The Philosophy of W. V. Quine

The Philosophy of W. V. Quine

The Philosophy of W. V. Quine

The Philosophy of W. V. Quine

Synopsis

This volume on Quine includes 25 critical essays by contemporary philosophers such as William P.Alston, Ulrich Gahde, Geoffrey Hellman, Hao Wang and Charles Parsons and Quine's answers to these critics. The text also includes a bibliography of Quine's works and discusses his views on the philosophy of logic, methodology, logical theory, theory of language, ontology and epistemology and includes a biographical essay.

Excerpt

For more than thirty years W. V. Quine has been a dominant figure in logical theory and philosophy of logic. Few, if any, have done more than he to bring the science of mathematical logic to full growth. His clear, accurate, and elegant expositions have helped set standards for the field, and his innovations in notations and techniques have paved the way for much solid work on the part of others. Nor have his contributions been limited to theory. Many generations of students of elementary logic have benefited from his strong pedagogical motivation, and, perhaps even more importantly, a host of graduate students, or budding professionals, have also learned from him about logic and what is involved in a sound philosophical attitude toward it.

If he had to choose between being a great philosopher or a great teacher, I suspect he would choose the latter; but, fortunately for us, we do not have to choose between his being one or the other; for he is both. With his technical work in logic, moreover, he has combined an impressive array of philosophical insights in methodology, theory of language, epistemology, and ontology. His special brand of empiricism or pragmatic naturalism has helped blur the supposed boundaries between speculative metaphysics and natural science and generated a sizable literature on such topics as the distinction between analytic and synthetic truths, synonymy and its explication, meaning holism and the underdetermination of theory by particular experiences, reference and its roots, inscrutability of reference, and indeterminacy of translation and multiple translatability. Accordingly, his philosophical views have been increasingly the center of attention, discussion, and controversy. And whether or not "to be is to be the value of a variable," we have learned much from him about theories and things, statements and translations, words and their objects, and what there is as well as how to express what there is.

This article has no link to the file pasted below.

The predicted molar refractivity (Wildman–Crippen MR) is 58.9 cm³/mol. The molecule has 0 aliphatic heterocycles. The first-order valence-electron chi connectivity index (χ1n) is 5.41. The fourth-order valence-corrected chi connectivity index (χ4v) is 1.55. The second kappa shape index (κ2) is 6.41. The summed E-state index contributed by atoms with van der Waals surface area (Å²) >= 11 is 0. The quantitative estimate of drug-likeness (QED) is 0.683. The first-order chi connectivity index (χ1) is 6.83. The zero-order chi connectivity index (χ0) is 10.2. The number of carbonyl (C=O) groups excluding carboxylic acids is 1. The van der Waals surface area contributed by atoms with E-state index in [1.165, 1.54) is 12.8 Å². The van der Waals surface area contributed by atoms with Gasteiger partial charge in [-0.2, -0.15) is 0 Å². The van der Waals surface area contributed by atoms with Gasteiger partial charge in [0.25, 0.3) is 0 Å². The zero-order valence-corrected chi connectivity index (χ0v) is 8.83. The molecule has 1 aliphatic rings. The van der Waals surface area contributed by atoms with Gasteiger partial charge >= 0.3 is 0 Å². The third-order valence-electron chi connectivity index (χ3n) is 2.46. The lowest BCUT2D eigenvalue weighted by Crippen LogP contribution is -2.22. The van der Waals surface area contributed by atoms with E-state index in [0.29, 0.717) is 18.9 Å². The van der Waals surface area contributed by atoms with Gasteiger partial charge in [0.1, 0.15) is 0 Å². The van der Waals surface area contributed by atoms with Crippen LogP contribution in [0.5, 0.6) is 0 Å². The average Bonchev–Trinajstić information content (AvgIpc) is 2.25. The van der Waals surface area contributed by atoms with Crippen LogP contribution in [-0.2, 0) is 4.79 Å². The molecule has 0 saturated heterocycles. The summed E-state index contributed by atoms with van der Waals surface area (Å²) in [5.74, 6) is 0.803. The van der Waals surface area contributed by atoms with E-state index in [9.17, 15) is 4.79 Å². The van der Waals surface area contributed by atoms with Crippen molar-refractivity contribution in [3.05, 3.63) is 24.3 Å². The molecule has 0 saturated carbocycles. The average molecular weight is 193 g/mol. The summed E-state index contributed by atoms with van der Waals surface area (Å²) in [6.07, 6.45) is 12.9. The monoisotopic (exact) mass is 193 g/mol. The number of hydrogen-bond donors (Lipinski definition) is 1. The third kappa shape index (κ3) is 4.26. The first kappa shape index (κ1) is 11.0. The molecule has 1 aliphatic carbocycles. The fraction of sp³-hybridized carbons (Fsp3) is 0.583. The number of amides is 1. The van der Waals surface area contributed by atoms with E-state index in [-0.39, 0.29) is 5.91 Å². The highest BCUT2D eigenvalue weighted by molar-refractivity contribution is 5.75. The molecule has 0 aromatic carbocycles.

In view of the many years this volume has been in the making and the number of delays which have plagued it, Professor Schilpp and I wish to ex-

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